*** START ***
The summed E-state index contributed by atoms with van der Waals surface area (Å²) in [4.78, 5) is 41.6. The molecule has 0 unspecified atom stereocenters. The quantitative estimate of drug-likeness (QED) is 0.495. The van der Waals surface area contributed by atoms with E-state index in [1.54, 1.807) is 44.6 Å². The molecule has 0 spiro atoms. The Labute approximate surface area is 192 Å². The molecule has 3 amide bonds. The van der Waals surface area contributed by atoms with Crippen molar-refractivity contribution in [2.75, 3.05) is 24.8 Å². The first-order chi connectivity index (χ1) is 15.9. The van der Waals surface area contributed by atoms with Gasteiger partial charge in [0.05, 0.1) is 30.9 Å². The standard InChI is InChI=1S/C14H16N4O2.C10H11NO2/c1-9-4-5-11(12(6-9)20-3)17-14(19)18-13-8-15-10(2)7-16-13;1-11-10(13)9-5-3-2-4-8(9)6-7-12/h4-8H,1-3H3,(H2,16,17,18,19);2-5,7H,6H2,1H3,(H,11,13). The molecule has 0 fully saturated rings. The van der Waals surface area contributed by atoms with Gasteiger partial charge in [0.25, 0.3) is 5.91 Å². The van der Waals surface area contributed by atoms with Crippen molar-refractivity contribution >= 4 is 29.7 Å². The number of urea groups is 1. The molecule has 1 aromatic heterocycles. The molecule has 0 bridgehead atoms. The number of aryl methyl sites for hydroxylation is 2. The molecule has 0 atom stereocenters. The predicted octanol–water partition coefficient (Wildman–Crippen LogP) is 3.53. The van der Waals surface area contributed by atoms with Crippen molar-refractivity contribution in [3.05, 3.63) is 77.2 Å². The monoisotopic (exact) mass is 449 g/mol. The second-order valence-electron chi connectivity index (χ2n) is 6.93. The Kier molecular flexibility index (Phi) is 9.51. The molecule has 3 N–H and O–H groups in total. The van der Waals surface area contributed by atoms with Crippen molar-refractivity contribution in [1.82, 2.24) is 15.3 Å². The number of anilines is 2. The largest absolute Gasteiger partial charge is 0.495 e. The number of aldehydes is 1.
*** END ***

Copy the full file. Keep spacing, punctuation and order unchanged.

The summed E-state index contributed by atoms with van der Waals surface area (Å²) in [4.78, 5) is 41.6. The molecule has 0 unspecified atom stereocenters. The quantitative estimate of drug-likeness (QED) is 0.495. The van der Waals surface area contributed by atoms with E-state index in [1.54, 1.807) is 44.6 Å². The molecule has 0 spiro atoms. The Labute approximate surface area is 192 Å². The molecule has 3 amide bonds. The van der Waals surface area contributed by atoms with Crippen molar-refractivity contribution in [2.75, 3.05) is 24.8 Å². The first-order chi connectivity index (χ1) is 15.9. The van der Waals surface area contributed by atoms with Gasteiger partial charge in [0.05, 0.1) is 30.9 Å². The standard InChI is InChI=1S/C14H16N4O2.C10H11NO2/c1-9-4-5-11(12(6-9)20-3)17-14(19)18-13-8-15-10(2)7-16-13;1-11-10(13)9-5-3-2-4-8(9)6-7-12/h4-8H,1-3H3,(H2,16,17,18,19);2-5,7H,6H2,1H3,(H,11,13). The molecule has 0 fully saturated rings. The van der Waals surface area contributed by atoms with Gasteiger partial charge in [0.25, 0.3) is 5.91 Å². The van der Waals surface area contributed by atoms with Crippen molar-refractivity contribution >= 4 is 29.7 Å². The number of urea groups is 1. The molecule has 1 aromatic heterocycles. The molecule has 0 bridgehead atoms. The number of aryl methyl sites for hydroxylation is 2. The molecule has 0 atom stereocenters. The predicted octanol–water partition coefficient (Wildman–Crippen LogP) is 3.53. The van der Waals surface area contributed by atoms with Crippen molar-refractivity contribution in [3.05, 3.63) is 77.2 Å². The monoisotopic (exact) mass is 449 g/mol. The second-order valence-electron chi connectivity index (χ2n) is 6.93. The Kier molecular flexibility index (Phi) is 9.51. The molecule has 3 N–H and O–H groups in total. The van der Waals surface area contributed by atoms with Crippen molar-refractivity contribution in [1.82, 2.24) is 15.3 Å². The number of anilines is 2. The largest absolute Gasteiger partial charge is 0.495 e. The number of aldehydes is 1.